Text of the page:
Linux on an Apple Xserve EFI only machine

We have a few of these Apple Xserve machines at work which weren’t doing much, so I thought I’d make better use of them. Naturally, this meant installing Linux on them.

These machines do not have a BIOS (or even any emulation), they use EFI and as such won’t boot the standard Linux install media. I knew that Fedora could boot EFI, so that’s where I started, with Leonidas (version 11). Unfortunately, the install media just wouldn’t work on this device, presumably as it has no BIOS emulation.

To cut a long story short, I had to learn how EFI works in order to get it booting and it wasn’t an easy thing to discover!

Booting EFI
In short, the Apple EFI boots and scans all available drives (including USB drives) for a GPT partitioned device which has a FAT formatted partition on it. Inside this partition it looks for an efi directory.

In that directory must be another from the list of approved vendor named directories, such as redhat or apple. The default is boot and this is what I used.

Inside that boot directory, EFI looks for a binary EFI file, which it can run. In my case, this is a GRUB2 EFI binary. The name of the file must match your architecture, so for me it is called bootia32.efi but if you’re running a 64bit system it should be bootx64.efi.
NOTE: Your Mac must have a 64bit EFI to load the 64bit EFI Linux installer (bootx64.efi)). Else, try choosing the 64bit options when using the 32bit EFI installer (bootia32.efi), but either way your system must have a 64bit CPU.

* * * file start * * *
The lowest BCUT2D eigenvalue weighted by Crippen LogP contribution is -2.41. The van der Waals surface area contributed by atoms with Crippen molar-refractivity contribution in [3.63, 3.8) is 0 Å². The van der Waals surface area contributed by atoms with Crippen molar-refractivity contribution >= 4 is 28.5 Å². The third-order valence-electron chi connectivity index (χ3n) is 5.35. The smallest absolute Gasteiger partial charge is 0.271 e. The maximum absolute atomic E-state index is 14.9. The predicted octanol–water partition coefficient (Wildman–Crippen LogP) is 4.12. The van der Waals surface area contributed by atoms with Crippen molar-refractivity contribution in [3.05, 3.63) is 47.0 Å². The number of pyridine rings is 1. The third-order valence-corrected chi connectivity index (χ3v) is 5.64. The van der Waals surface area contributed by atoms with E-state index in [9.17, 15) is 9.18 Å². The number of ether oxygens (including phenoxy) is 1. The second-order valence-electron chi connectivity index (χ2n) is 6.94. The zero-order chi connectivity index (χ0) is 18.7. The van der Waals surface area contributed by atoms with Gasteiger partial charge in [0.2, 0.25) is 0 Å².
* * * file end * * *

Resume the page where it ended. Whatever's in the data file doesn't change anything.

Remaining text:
The GRUB2 EFI binary I am using looks for the standard GRUB config file, which is called grub.cfg. This must also be in the efi/boot/ directory of the USB device. The kernel and initramfs for the net installer should also be in that directory.

I have made a Debian Squeeze, Fedora Constantine and Ubuntu Karmic installer which you can download and extract onto your USB device (sha1sum). You will still need to partition and format your device, so more on how to do that later.

Partition USB Boot Device
So, once we understand how EFI works, next we need to get a bootable GRUB happening in order to install Linux.

Grab a USB memory stick and let’s prepare it. Please know what device it is you’re partitioning!! I’ll use sdz just for example purposes only.
Unmount it
su -c 'umount /dev/sdz1'

Partition and format it
Partition and format it
su -c 'parted -s /dev/sdz mklabel gpt mkpartfs EFI fat32 0% 100% toggle 1 boot'

It should now automatically mount. If not, unplug it and plug it in again, or mount it manually.

Prepare USB Boot Device
Next you can extract my tarball onto the device, ensuring that it maintains the efi/boot/ directory structure on it and not create an extra directories because of the archiver. If it’s not right, then re-arrange things and eject the device.

You should now be able to plug it into your Xserve and turn it on.

Hold down the Option key (Alt key on non-Apple keyboards) until you see the boot option. It should show “EFI” on the usb stick. Boot this and you should see the GRUB menu load. Choose the distro you want to install and away you go! See the “Installation” section below and skip the next few.

Manual preparation – Building GRUB2
Before we can compile GRUB, we need some dependencies. If you’re using Debian or Ubuntu, then run the following:
sudo apt-get build-dep grub2
sudo apt-get install libusb-dev

We need to check out GRUB from CVS and build it for EFI systems. Note, my Xserve is 32bit only, so I’m installing 32bit version. If you’re using 64bit then use a 64bit OS. You can cross compile, see the link above for info if you need to.

Check out source from CVS:
cvs -z3 \ \
co grub2
cd grub2

Or get source from Debian (which is more likely to compile):
apt-get source grub2
cd grub2*

Build grub2:
./configure --with-platform=efi

Now, make a temporary directory in which to put the GRUB EFI binary.
mkdir -p efi/boot/